Since the onset of the pandemic, the issue of vaccine equity has been highlighted as a global challenge, and donations of the COVID-19 vaccines to developing countries have been encouraged as an important way to achieve vaccine equity. Spearheaded by international organisations like the United Nations and GAVI, vaccines have been framed as global public goods that should be distributed and made universally available.
Public goods, by definition, are non-rivalrous – someone’s enjoyment of the good does not interfere with another’s enjoyment of the same – and non-excludable – it is impossible to exclude individuals from enjoying the good. In practice, however, vaccines are rivalrous and excludable: donations of vaccines to the developing countries may risk access for the developed world public and vice versa, and it is possible to exclude individuals and countries from the use of vaccines if they are not donated. Given the existence of a trade-off in vaccine distribution that affects individuals in the donor countries, it is important and curious to understand where the public stand on this issue as the trade-off has a direct impact on them.
Using DEL survey data from July-August 2021 and September-October 2021, we look at German public opinion with respect to vaccine distribution and the reasoning around it. Germany, EU’s largest economy, committed in September 2021 to donating 100 million doses of COVID-19 vaccines by the end of 2021 (although, whether it will meet this target is another discussion). Where does the public stand on this issue?
‘Germany First’ in Vaccine Distribution
First, we look at German public opinion toward the initial waves of vaccine distribution. Our June-August 2021 survey found that a plurality - 44% - of the German public wanted to prioritise Germany first in the distribution of vaccines, even if it meant developing countries would lose access. A significant proportion of the population - 31% - prioritised developing countries, even over Germany. These opinions were consistent across age groups and to some extent partisanship, with CDU/CSU, SPD, FDP, and AfD supporters prioritising ‘Germany first’ and Linke and Grüne prioritising ‘developing countries first’.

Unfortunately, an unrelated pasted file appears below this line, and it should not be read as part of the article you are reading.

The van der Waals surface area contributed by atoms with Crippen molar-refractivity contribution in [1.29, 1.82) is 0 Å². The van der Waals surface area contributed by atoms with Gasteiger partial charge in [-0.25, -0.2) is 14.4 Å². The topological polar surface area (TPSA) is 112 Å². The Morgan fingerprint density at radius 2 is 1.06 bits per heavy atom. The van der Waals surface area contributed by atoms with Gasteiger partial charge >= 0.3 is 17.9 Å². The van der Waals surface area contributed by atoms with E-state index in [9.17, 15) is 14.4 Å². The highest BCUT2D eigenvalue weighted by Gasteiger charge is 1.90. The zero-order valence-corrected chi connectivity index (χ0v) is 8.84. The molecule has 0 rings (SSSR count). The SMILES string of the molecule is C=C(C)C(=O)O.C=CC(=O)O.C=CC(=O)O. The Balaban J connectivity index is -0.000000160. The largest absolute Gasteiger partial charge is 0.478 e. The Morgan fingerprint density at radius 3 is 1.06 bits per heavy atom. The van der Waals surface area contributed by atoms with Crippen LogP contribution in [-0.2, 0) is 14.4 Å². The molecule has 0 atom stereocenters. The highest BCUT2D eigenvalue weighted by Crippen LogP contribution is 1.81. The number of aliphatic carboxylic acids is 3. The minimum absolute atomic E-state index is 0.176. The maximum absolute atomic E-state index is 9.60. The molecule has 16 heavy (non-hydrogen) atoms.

While a divisive topic, it is perhaps unsurprising that a plurality wanted to “put the oxygen mask on themselves first before assisting others”; just over half of the German population were fully vaccinated during the time of the survey. On the other hand, it is somewhat surprising to see a substantial portion – 3 in 10 – prioritising the developing world first. In light of this split, understanding why the public wants to provide vaccines to the developing world even at the expense of Germans’ access is important, especially in light of the continued low rates of vaccination in low-income countries.
We tried to understand this question through two methods: first, we provided a list of reasons that someone might support vaccine equity asked which they find most compelling. Second, we used an experimental design to draw out the key dimensions that affect one’s likelihood to support equitable global vaccine distribution.